Just as the United States will not impose democracy by force around the globe neither will it rescue every people subject to a brutal dictator. Yet even in the pantheon of ruthless dictators, the demonic Saddam occupies a special place for cruelty. Liberating 24 million Iraqis, whose hopes for freedom the United States first aroused and then callously betrayed in 1991, will be another positive outcome of Saddam’s termination.
Finally, the United States has no choice at this point but to remove Saddam by military force or the threat thereof. Having vowed to do so, an American failure would expose the world’s most powerful nation as a paper tiger. American power cannot entirely eliminate the terrorist cells that have proliferated in every Western nation. But the projection of American will and determination remains central to any hope of eventually defeating radical Islam.
That requires drying up the swamps in which terrorists breed. Iraq is one of a handful of states that provides the sanctuary that terrorist organizations require. The liberation of Afghanistan from the Taliban removed one such sanctuary. Saddam’s removal is the next step. Other state sponsors of terrorism, such as Syria and Iran, will take note.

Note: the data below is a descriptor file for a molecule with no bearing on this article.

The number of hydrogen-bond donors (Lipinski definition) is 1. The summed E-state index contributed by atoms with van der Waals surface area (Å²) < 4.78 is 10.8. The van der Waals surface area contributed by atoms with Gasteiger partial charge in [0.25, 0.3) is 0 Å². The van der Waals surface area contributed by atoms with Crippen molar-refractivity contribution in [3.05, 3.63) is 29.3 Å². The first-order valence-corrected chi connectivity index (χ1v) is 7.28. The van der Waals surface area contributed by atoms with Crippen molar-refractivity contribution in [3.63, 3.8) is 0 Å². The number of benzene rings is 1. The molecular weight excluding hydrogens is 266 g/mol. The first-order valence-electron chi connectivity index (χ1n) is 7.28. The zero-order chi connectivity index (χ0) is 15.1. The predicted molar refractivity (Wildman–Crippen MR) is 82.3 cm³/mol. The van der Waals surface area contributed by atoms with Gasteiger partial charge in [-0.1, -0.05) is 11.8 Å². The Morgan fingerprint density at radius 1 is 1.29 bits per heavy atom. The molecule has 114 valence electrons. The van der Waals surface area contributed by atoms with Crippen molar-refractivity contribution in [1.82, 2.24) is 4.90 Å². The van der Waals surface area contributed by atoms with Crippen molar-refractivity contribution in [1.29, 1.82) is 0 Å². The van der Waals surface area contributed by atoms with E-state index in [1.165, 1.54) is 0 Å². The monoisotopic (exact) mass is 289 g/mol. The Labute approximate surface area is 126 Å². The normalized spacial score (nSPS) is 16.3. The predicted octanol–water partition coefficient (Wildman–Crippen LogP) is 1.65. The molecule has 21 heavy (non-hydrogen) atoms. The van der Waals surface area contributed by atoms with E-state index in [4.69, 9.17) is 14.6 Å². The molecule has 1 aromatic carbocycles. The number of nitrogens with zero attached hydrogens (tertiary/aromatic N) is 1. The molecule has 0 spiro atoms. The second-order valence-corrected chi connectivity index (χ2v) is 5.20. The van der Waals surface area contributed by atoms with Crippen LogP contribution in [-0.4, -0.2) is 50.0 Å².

American military strength occasions awe, but only if supported by resolve and the willingness to employ it. If Islamist fanatics perceive American policy as shaped by the desire to avoid treading on their notoriously touching sensibilities or by fear of terrorist attacks, their appetite to humiliate the West will only be whetted. In this vein, it is worth recalling that Bin-Laden’s call to arms prior to September 11 was based on the assumption that America would flee in the face of large-scale casualties, as it fled from Somalia.